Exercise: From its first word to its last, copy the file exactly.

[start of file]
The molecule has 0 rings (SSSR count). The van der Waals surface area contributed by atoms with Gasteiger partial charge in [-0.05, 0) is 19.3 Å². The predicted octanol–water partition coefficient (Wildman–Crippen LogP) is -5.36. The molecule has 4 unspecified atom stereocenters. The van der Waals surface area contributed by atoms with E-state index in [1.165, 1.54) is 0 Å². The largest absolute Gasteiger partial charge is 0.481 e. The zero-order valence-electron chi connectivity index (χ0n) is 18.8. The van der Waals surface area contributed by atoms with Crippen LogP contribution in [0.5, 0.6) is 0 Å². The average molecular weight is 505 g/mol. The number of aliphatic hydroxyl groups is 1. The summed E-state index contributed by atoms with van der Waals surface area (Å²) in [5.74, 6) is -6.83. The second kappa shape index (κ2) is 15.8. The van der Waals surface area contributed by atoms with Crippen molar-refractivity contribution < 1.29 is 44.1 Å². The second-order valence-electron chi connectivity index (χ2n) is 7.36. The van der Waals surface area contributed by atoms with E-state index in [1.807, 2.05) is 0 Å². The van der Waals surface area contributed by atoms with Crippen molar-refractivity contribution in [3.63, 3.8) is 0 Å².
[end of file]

The molecule has 0 rings (SSSR count). The van der Waals surface area contributed by atoms with Gasteiger partial charge in [-0.05, 0) is 19.3 Å². The predicted octanol–water partition coefficient (Wildman–Crippen LogP) is -5.36. The molecule has 4 unspecified atom stereocenters. The van der Waals surface area contributed by atoms with E-state index in [1.165, 1.54) is 0 Å². The largest absolute Gasteiger partial charge is 0.481 e. The zero-order valence-electron chi connectivity index (χ0n) is 18.8. The van der Waals surface area contributed by atoms with Crippen LogP contribution in [0.5, 0.6) is 0 Å². The average molecular weight is 505 g/mol. The number of aliphatic hydroxyl groups is 1. The summed E-state index contributed by atoms with van der Waals surface area (Å²) in [5.74, 6) is -6.83. The second kappa shape index (κ2) is 15.8. The van der Waals surface area contributed by atoms with Crippen molar-refractivity contribution < 1.29 is 44.1 Å². The second-order valence-electron chi connectivity index (χ2n) is 7.36. The van der Waals surface area contributed by atoms with E-state index in [1.807, 2.05) is 0 Å². The van der Waals surface area contributed by atoms with Crippen molar-refractivity contribution in [3.63, 3.8) is 0 Å².